What Type of Furnace Do I Have?

Do you want to buy a new furnace? Are you looking to replace your old one? Just want to learn more about this major appliance? Knowing what type of furnace you have can help you make decisions about when to replace your furnace or how to repair it if it seems like something is wrong. Do you have a sealed furnace? Is it one or two stage? We’ll help you figure it out.

Electric, Oil, or Gas Furnace?

The majority of furnaces are gas furnaces, but some older homes run on oil, particularly in the North. If your furnace is regularly serviced by a delivery company, it’s probably an oil furnace. You’d use an on-site storage tank to hold the delivered oil.  A gas furnace is connected to a gas pipe and doesn’t need any kind of scheduled fuel delivery. Can’t find a gas pipe or exhaust flue? Look for electrical cables – you might have an electric furnace.

Atmospheric or Sealed Furnace?

When a furnace burns fuel to heat your home, flue gases are produced as a result. A sealed furnace takes the products of combustion directly outside, so there is less risk that they will enter your home. An atmospheric furnace uses a draft hood or a damper to draw the gas up, so if you see one of these, you have an atmospheric furnace. A sealed furnace isn’t just the safer option; it’s also more efficient. An atmospheric furnace uses heated air for combustion, wasting the energy that was used to heat it. A sealed furnace is fueled by air from the outside.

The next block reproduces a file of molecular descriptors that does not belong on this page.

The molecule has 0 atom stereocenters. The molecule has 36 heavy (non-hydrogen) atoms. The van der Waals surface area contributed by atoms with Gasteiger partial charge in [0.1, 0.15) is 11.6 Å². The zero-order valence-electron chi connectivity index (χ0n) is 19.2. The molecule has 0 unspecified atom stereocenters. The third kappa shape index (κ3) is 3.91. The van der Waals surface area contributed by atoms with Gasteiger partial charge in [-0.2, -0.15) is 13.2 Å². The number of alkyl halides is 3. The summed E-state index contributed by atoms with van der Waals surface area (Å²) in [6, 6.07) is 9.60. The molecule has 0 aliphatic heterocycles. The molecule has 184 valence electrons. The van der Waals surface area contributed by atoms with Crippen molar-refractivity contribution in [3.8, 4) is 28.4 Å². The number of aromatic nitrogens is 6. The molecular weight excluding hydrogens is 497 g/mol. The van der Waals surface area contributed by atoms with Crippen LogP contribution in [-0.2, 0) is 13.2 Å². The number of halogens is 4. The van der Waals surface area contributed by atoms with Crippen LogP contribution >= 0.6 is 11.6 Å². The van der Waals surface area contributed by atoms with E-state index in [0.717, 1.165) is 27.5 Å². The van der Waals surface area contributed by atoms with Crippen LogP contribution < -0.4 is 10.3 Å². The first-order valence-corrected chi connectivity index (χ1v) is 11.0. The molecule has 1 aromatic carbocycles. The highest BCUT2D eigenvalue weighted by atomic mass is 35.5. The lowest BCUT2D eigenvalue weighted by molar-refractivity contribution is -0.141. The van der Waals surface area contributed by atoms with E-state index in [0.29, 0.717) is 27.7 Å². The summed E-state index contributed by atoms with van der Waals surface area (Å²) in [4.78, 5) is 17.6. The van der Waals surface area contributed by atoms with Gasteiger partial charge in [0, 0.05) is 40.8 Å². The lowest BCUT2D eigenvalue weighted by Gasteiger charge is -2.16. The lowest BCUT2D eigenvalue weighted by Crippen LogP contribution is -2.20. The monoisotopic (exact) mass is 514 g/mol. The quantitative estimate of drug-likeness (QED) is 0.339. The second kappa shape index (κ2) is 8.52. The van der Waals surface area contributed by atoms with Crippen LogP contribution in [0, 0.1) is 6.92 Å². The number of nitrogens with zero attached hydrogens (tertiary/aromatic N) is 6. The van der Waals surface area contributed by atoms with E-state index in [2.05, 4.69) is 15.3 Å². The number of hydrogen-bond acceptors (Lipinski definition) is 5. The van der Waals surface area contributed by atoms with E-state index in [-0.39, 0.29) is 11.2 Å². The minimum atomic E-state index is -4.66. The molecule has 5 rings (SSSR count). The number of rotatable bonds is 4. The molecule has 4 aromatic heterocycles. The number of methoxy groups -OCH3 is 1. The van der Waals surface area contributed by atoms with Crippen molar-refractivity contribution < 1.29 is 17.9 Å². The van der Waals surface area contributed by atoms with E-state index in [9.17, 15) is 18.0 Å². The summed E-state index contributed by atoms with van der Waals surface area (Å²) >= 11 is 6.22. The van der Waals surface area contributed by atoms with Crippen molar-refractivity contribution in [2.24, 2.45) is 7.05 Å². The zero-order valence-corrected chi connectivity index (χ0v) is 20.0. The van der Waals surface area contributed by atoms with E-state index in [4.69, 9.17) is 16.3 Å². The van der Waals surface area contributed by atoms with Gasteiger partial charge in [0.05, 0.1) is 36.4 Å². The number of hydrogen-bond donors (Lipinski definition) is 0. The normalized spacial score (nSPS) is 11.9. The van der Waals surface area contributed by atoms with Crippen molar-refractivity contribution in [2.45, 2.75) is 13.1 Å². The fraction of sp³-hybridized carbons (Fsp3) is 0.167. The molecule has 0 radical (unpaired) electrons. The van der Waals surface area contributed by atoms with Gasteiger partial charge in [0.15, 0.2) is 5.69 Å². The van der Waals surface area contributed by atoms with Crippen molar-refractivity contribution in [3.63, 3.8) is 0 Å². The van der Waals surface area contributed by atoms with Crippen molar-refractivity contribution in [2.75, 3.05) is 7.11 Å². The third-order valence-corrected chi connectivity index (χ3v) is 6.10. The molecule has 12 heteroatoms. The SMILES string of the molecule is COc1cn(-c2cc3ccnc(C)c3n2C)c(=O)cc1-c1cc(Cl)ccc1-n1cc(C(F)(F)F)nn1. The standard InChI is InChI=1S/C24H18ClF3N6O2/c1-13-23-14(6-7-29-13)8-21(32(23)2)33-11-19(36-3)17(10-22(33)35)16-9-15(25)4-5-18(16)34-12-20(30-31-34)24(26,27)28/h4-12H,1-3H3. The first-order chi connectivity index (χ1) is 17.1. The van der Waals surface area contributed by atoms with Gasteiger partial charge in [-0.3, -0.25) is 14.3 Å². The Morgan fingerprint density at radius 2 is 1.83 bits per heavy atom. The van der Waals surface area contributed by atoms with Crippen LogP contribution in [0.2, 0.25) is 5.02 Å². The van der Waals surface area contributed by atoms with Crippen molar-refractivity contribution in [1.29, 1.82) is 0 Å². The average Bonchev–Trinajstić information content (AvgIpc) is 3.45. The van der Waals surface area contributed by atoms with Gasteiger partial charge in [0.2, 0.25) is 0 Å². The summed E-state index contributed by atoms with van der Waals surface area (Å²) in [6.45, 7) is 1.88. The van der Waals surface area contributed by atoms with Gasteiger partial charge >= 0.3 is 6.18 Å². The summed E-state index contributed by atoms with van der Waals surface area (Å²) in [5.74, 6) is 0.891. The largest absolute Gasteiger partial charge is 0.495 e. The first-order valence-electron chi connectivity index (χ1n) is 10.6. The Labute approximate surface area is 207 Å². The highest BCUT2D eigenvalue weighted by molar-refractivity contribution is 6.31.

One-Stage or Two-Stage Furnace?

A single-stage furnace is either on or off. There’s no adjustment for cooler temperatures, so there’s less granularity. A two-stage furnace has two settings: low and high. If it’s freezing out, the furnace automatically kicks into high gear. According to Lennox, the low setting is adequate 80% of the time. A two-stage furnace can operate at this lower setting, so it’s more efficient and is better at regulating temperatures.

Pilot Light or Not?

Pilot lights are becoming less and less common. A pilot light burns continuously; if you see a flame in your unsealed or sealed furnace, you have a pilot light. It takes energy to keep that flame going, so those furnaces are less efficient. Most newer furnaces use either an electronic intermittent ignition, which only lights up when it’s needed, or a hot surface ignition. Hot surface ignitions use electricity to quickly heat up a metal, so no flame is necessary.

So What Does It Mean?

Each of the factors detailed above has an impact on your furnace’s AFUE rating. The AFUE rating is a measure of the overall efficiency of your furnace. If your furnace is less efficient, you’re spending extra money on heating and cooling bills each month. When your furnace breaks, do the math. Is it beyond 75% of its life expectancy? (Since the average life expectancy of a furnace is 16 to 20 years, that would be 12 to 15 years.) Will the repairs cost more than 1/3 of the cost to replace? If so, you may want to consider replacing your furnace.

Want to know more? Contact Newcomb and Company. We can give you a quote for furnace repair and replacement, so you can make the wisest choice for your home and your wallet.

 

 

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